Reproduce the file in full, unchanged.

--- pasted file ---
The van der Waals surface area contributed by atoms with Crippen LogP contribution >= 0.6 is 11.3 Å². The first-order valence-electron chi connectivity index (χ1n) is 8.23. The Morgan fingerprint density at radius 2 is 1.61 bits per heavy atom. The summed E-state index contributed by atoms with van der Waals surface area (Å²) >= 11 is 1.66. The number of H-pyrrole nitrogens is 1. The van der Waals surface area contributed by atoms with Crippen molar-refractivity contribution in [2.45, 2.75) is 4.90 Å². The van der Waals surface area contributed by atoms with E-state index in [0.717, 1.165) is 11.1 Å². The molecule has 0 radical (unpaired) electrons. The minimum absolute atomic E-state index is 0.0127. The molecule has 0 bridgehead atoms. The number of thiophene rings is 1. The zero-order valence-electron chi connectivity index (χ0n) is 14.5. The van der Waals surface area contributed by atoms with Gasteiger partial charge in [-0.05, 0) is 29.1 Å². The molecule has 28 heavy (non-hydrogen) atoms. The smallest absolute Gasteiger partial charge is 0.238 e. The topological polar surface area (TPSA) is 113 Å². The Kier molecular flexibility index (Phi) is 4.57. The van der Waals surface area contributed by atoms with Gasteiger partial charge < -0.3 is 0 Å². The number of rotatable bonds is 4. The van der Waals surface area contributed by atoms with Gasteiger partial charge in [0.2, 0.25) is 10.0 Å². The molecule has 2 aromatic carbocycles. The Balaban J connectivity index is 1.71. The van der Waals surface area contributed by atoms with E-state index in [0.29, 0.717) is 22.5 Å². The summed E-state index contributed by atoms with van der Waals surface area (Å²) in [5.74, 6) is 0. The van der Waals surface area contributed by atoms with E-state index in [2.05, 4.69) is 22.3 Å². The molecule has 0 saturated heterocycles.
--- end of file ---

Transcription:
The van der Waals surface area contributed by atoms with Crippen LogP contribution >= 0.6 is 11.3 Å². The first-order valence-electron chi connectivity index (χ1n) is 8.23. The Morgan fingerprint density at radius 2 is 1.61 bits per heavy atom. The summed E-state index contributed by atoms with van der Waals surface area (Å²) >= 11 is 1.66. The number of H-pyrrole nitrogens is 1. The van der Waals surface area contributed by atoms with Crippen molar-refractivity contribution in [2.45, 2.75) is 4.90 Å². The van der Waals surface area contributed by atoms with E-state index in [0.717, 1.165) is 11.1 Å². The molecule has 0 radical (unpaired) electrons. The minimum absolute atomic E-state index is 0.0127. The molecule has 0 bridgehead atoms. The number of thiophene rings is 1. The zero-order valence-electron chi connectivity index (χ0n) is 14.5. The van der Waals surface area contributed by atoms with Gasteiger partial charge in [-0.05, 0) is 29.1 Å². The molecule has 28 heavy (non-hydrogen) atoms. The smallest absolute Gasteiger partial charge is 0.238 e. The topological polar surface area (TPSA) is 113 Å². The Kier molecular flexibility index (Phi) is 4.57. The van der Waals surface area contributed by atoms with Gasteiger partial charge < -0.3 is 0 Å². The number of rotatable bonds is 4. The van der Waals surface area contributed by atoms with Gasteiger partial charge in [0.2, 0.25) is 10.0 Å². The molecule has 2 aromatic carbocycles. The Balaban J connectivity index is 1.71. The van der Waals surface area contributed by atoms with E-state index in [0.29, 0.717) is 22.5 Å². The summed E-state index contributed by atoms with van der Waals surface area (Å²) in [5.74, 6) is 0. The van der Waals surface area contributed by atoms with E-state index in [2.05, 4.69) is 22.3 Å². The molecule has 0 saturated heterocycles.